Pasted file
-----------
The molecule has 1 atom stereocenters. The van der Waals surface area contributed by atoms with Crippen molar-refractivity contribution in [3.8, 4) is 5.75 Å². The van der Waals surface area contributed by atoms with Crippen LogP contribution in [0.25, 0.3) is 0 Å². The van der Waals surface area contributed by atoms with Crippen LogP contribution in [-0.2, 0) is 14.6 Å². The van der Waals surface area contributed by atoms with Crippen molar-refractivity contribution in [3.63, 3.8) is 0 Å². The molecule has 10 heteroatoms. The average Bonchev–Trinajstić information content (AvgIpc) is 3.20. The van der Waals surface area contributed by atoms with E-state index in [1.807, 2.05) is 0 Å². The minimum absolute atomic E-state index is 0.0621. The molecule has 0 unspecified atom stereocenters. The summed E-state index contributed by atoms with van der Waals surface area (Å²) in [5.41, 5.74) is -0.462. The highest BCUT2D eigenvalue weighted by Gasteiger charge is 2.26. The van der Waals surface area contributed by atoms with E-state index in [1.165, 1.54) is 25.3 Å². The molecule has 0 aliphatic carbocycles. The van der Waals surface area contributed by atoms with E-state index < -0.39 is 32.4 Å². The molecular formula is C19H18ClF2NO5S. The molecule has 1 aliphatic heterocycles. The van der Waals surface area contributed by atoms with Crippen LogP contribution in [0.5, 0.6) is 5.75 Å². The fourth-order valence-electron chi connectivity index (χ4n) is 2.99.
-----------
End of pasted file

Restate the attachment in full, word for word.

The molecule has 1 atom stereocenters. The van der Waals surface area contributed by atoms with Crippen molar-refractivity contribution in [3.8, 4) is 5.75 Å². The van der Waals surface area contributed by atoms with Crippen LogP contribution in [0.25, 0.3) is 0 Å². The van der Waals surface area contributed by atoms with Crippen LogP contribution in [-0.2, 0) is 14.6 Å². The van der Waals surface area contributed by atoms with Crippen molar-refractivity contribution in [3.63, 3.8) is 0 Å². The molecule has 10 heteroatoms. The average Bonchev–Trinajstić information content (AvgIpc) is 3.20. The van der Waals surface area contributed by atoms with E-state index in [1.807, 2.05) is 0 Å². The minimum absolute atomic E-state index is 0.0621. The molecule has 0 unspecified atom stereocenters. The summed E-state index contributed by atoms with van der Waals surface area (Å²) in [5.41, 5.74) is -0.462. The highest BCUT2D eigenvalue weighted by Gasteiger charge is 2.26. The van der Waals surface area contributed by atoms with E-state index in [1.165, 1.54) is 25.3 Å². The molecule has 0 aliphatic carbocycles. The van der Waals surface area contributed by atoms with E-state index < -0.39 is 32.4 Å². The molecular formula is C19H18ClF2NO5S. The molecule has 1 aliphatic heterocycles. The van der Waals surface area contributed by atoms with Crippen LogP contribution in [0.5, 0.6) is 5.75 Å². The fourth-order valence-electron chi connectivity index (χ4n) is 2.99.